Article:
* China may slow buying of U.S. soy
* Brighter prospects for showers in South America
* Markets in a holiday trading mode
By Sam Nelson
CHICAGO, Dec 23 U.S. soybean futures ended lower
on Monday, on concerns that China soon may be shifting its soy
buying to South America from the United States, and on outlooks
for better crop weather in South America.
Corn held firm for the third consecutive trading session on
short-covering and weather issues in Argentina, while wheat was
lower on plentiful global supplies and only routine export sales
out of the United States.
Chicago Board of Trade January soybeans closed 10-1/2
cents per bushel lower at $13.28-1/2 per bushel, March corn
was up 1 cent at $4.34-1/4 and wheat for March delivery
was down 4 cents at $6.09-1/2.
Traders said volume was fairly light in all markets, which
is typical of a holiday trading session.
"Weather is expected to improve in South America by the end
of the week, but there is definitely a holiday feel across the
board," said Sterling Smith, futures specialist for Citigroup.
Soybean and corn futures have been finding some support from
hotter and drier-than-desired weather in Argentina and on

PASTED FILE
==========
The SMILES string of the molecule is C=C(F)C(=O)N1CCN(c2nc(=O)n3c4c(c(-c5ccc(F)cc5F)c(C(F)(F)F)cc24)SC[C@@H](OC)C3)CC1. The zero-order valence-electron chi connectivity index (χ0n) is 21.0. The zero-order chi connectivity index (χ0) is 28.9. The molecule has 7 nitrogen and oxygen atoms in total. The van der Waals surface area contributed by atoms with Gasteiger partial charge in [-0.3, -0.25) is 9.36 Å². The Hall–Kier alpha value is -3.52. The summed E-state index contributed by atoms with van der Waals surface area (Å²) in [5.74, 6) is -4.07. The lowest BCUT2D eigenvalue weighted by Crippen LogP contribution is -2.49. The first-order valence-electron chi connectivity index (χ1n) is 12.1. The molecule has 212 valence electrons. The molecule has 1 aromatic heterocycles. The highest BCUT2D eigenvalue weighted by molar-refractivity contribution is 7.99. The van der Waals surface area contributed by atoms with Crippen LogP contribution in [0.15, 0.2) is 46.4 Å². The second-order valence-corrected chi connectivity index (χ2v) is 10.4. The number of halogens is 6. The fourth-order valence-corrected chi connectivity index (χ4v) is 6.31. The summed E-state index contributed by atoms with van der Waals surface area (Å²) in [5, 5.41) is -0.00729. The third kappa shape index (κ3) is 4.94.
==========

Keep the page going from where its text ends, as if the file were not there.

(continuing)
pockets of dryness in Brazil.
Commodity Weather Group (CWG) said there are several
opportunities for showers in southwest Argentina, but the
broadest coverage is expected next week.
"The rains will be needed to prevent building concerns in
early January for pollinating corn," said CWG meteorologist
High temperatures and dryness is a concern in Argentina and
far southern Brazil from Wednesday into the weekend. However,
"rains next week are projected to limit concern," Widenor said.
High temperatures and a lack of rain forecast for the coming
days in Argentina's farm belt will hurt the 2013/14 soy and corn
crop, the agriculture ministry said on Friday.
Argentina is the world's third-largest exporter of soybeans
and corn, as well as the No. 1 supplier of soymeal and soyoil.
Ample supplies and slowing U.S. exports weighed on the wheat
market, which slid 2.4 percent last week.
Cold weather is forecast for the U.S. winter wheat region
this week, but temperatures are not expected to fall enough to
damage the crop.
Investors in the corn market are concerned about slowing
demand from China which has cancelled around half a million
tonnes of U.S. corn cargoes.
The Chinese government's quarantine authority confirmed on
Friday that it has rejected a total of 545,000 tonnes of corn
from the United States because they contained an unapproved,
genetically modified strain.
U.S. officials had earlier said they would urge China to act
promptly to approve the variety, known as Agrisure Viptera and
developed by Syngenta AG, and raised the issue with
Beijing during annual trade talks between the two countries.